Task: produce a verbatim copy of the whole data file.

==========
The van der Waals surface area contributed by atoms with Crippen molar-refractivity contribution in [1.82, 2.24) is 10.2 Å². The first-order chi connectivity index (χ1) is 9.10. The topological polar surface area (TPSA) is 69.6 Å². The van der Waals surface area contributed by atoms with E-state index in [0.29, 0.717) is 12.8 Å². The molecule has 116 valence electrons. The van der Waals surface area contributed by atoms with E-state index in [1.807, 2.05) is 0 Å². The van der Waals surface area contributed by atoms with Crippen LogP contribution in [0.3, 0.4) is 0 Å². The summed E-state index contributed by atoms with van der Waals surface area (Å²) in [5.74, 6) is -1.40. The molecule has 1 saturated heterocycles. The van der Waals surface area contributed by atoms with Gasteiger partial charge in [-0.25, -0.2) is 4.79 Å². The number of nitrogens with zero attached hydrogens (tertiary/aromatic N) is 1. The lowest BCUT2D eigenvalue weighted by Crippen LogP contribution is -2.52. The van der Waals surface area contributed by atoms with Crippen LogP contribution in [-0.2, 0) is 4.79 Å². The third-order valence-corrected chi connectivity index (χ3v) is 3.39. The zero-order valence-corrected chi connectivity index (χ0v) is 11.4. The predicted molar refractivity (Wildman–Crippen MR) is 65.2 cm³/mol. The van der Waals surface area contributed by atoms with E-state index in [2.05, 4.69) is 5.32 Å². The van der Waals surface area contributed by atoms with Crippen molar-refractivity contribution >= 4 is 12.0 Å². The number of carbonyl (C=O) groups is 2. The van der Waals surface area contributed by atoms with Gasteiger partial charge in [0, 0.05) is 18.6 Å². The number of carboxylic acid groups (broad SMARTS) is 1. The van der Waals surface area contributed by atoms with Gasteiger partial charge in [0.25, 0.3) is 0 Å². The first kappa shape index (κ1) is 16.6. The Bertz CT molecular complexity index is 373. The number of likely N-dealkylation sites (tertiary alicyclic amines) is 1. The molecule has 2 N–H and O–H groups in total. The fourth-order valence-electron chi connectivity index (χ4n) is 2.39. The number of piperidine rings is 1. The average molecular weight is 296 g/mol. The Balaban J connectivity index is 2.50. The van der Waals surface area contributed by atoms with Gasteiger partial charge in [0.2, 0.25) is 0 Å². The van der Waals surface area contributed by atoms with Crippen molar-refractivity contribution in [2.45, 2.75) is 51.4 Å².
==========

The van der Waals surface area contributed by atoms with Crippen molar-refractivity contribution in [1.82, 2.24) is 10.2 Å². The first-order chi connectivity index (χ1) is 9.10. The topological polar surface area (TPSA) is 69.6 Å². The van der Waals surface area contributed by atoms with E-state index in [0.29, 0.717) is 12.8 Å². The molecule has 116 valence electrons. The van der Waals surface area contributed by atoms with E-state index in [1.807, 2.05) is 0 Å². The van der Waals surface area contributed by atoms with Crippen LogP contribution in [0.3, 0.4) is 0 Å². The summed E-state index contributed by atoms with van der Waals surface area (Å²) in [5.74, 6) is -1.40. The molecule has 1 saturated heterocycles. The van der Waals surface area contributed by atoms with Gasteiger partial charge in [-0.25, -0.2) is 4.79 Å². The number of nitrogens with zero attached hydrogens (tertiary/aromatic N) is 1. The lowest BCUT2D eigenvalue weighted by Crippen LogP contribution is -2.52. The van der Waals surface area contributed by atoms with Crippen LogP contribution in [-0.2, 0) is 4.79 Å². The third-order valence-corrected chi connectivity index (χ3v) is 3.39. The zero-order valence-corrected chi connectivity index (χ0v) is 11.4. The predicted molar refractivity (Wildman–Crippen MR) is 65.2 cm³/mol. The van der Waals surface area contributed by atoms with E-state index in [2.05, 4.69) is 5.32 Å². The van der Waals surface area contributed by atoms with Crippen molar-refractivity contribution >= 4 is 12.0 Å². The number of carbonyl (C=O) groups is 2. The van der Waals surface area contributed by atoms with Gasteiger partial charge in [0, 0.05) is 18.6 Å². The number of carboxylic acid groups (broad SMARTS) is 1. The van der Waals surface area contributed by atoms with Gasteiger partial charge in [0.25, 0.3) is 0 Å². The first kappa shape index (κ1) is 16.6. The Bertz CT molecular complexity index is 373. The number of likely N-dealkylation sites (tertiary alicyclic amines) is 1. The molecule has 2 N–H and O–H groups in total. The fourth-order valence-electron chi connectivity index (χ4n) is 2.39. The number of piperidine rings is 1. The average molecular weight is 296 g/mol. The Balaban J connectivity index is 2.50. The van der Waals surface area contributed by atoms with Gasteiger partial charge in [0.2, 0.25) is 0 Å². The van der Waals surface area contributed by atoms with Crippen molar-refractivity contribution in [2.45, 2.75) is 51.4 Å².